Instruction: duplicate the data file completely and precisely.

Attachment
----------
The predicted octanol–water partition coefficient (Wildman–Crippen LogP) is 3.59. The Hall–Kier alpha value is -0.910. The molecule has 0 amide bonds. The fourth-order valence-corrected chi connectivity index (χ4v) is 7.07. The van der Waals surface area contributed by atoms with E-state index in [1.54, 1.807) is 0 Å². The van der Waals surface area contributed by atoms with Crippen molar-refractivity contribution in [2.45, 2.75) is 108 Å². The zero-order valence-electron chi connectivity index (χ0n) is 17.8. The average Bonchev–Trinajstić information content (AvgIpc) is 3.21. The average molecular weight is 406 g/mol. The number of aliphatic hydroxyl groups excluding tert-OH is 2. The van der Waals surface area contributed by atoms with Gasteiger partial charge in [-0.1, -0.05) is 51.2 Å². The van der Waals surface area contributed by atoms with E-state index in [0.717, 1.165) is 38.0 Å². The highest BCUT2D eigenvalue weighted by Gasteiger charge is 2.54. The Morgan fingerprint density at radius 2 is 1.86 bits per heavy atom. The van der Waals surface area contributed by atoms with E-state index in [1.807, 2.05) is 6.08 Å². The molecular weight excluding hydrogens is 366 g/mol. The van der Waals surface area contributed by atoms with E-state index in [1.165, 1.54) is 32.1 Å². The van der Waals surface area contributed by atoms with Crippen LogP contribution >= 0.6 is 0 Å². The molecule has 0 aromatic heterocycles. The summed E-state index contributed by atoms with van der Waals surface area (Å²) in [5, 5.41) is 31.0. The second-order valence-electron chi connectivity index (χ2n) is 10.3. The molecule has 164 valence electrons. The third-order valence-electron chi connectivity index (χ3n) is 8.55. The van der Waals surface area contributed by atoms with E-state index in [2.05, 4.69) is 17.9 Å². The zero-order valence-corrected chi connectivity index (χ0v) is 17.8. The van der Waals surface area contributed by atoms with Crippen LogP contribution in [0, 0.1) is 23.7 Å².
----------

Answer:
The predicted octanol–water partition coefficient (Wildman–Crippen LogP) is 3.59. The Hall–Kier alpha value is -0.910. The molecule has 0 amide bonds. The fourth-order valence-corrected chi connectivity index (χ4v) is 7.07. The van der Waals surface area contributed by atoms with E-state index in [1.54, 1.807) is 0 Å². The van der Waals surface area contributed by atoms with Crippen molar-refractivity contribution in [2.45, 2.75) is 108 Å². The zero-order valence-electron chi connectivity index (χ0n) is 17.8. The average Bonchev–Trinajstić information content (AvgIpc) is 3.21. The average molecular weight is 406 g/mol. The number of aliphatic hydroxyl groups excluding tert-OH is 2. The van der Waals surface area contributed by atoms with Gasteiger partial charge in [-0.1, -0.05) is 51.2 Å². The van der Waals surface area contributed by atoms with E-state index in [0.717, 1.165) is 38.0 Å². The highest BCUT2D eigenvalue weighted by Gasteiger charge is 2.54. The Morgan fingerprint density at radius 2 is 1.86 bits per heavy atom. The van der Waals surface area contributed by atoms with E-state index in [1.807, 2.05) is 6.08 Å². The molecular weight excluding hydrogens is 366 g/mol. The van der Waals surface area contributed by atoms with E-state index in [1.165, 1.54) is 32.1 Å². The van der Waals surface area contributed by atoms with Crippen LogP contribution >= 0.6 is 0 Å². The molecule has 0 aromatic heterocycles. The summed E-state index contributed by atoms with van der Waals surface area (Å²) in [5, 5.41) is 31.0. The second-order valence-electron chi connectivity index (χ2n) is 10.3. The molecule has 164 valence electrons. The third-order valence-electron chi connectivity index (χ3n) is 8.55. The van der Waals surface area contributed by atoms with E-state index in [2.05, 4.69) is 17.9 Å². The zero-order valence-corrected chi connectivity index (χ0v) is 17.8. The van der Waals surface area contributed by atoms with Crippen LogP contribution in [0, 0.1) is 23.7 Å².